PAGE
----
The bulk of admissions to the NICU relates to preterm babies who are born with lungs that are not yet ready to support their bodily functions. In this case, they will be administered a special drug called surfactant to help the lungs mature.

Following this, they may need additional respiratory support, which ranges from extra oxygen to non-invasive ventilation (where pressure is given to the airway via a mask or prongs on the nose) or invasive ventilation (where an endotracheal tube is passed through the nose into the lungs and the baby breathes with the assistance of the ventilator).

Addressing feeding issues

In cases where a preterm baby is born with underdeveloped gut, the baby may need to receive intravenous feeds via a special catheter which is inserted into a vein. Preterm babies are also more predisposed to neonatal jaundice. Resolving this may require phototherapy, which is light therapy that helps to break down the jaundice in the skin and allow it to pass out of the body .   

Ultimately, as Hall asserts, “The basic aim of NICU is to get the baby strong enough to be feeding on their own, growing well and able to maintain their temperature in the normal environment and not an incubator and get them home as soon as possible.”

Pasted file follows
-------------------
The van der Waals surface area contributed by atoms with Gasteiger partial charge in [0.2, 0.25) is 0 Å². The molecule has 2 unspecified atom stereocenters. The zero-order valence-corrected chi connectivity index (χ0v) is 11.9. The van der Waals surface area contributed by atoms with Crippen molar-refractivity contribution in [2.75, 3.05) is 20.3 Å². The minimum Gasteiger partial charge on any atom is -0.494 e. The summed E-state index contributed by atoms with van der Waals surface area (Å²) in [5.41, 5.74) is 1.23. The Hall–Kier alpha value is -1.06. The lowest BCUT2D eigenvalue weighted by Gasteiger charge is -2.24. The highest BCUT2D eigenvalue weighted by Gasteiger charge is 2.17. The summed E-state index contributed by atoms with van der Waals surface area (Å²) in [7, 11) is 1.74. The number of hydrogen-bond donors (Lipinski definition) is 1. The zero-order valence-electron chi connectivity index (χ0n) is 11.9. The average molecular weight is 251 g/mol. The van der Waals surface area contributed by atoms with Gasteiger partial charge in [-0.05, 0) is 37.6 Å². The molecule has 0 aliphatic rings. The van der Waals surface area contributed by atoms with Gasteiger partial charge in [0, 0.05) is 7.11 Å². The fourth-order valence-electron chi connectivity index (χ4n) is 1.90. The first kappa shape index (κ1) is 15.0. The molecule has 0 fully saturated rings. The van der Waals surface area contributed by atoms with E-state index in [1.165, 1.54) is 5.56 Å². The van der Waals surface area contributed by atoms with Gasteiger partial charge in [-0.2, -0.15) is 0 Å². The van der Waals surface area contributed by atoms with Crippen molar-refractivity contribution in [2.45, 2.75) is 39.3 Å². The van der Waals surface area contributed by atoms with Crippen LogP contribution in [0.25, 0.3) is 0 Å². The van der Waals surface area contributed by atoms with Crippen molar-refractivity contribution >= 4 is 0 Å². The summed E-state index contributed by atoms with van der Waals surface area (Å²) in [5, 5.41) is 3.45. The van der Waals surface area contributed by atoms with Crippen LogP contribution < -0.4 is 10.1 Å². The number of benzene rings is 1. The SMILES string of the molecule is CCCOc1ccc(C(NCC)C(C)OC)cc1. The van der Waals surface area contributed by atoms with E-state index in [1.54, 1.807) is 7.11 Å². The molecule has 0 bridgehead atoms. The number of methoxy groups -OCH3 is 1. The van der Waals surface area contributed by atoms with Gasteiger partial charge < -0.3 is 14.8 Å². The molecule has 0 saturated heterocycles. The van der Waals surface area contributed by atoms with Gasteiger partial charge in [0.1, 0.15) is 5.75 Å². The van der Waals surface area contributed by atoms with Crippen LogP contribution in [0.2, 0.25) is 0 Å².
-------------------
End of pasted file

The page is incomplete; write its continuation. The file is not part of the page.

Understanding the risks for baby

A preterm or sick newborn baby has an underdeveloped immune system which makes them more susceptible to infections. In addition, the more preterm the baby is – the higher the risk of long-term neurological difficulties, sight and hearing challenges as well as learning difficulties. Although the NICU can never mimic the safety of the maternal womb, modern NICU’s attempt to create a safe environment for them to grow and develop as healthily as possible.

Helping moms to recover

Health implications for the mother will depend on why the baby was born premature or sick. If she suffered pre-eclampsia, for example, she may have ongoing blood pressure challenges. In addition, if she has a placenta problem and experiences prolonged bleeding, she may require a blood transfusion.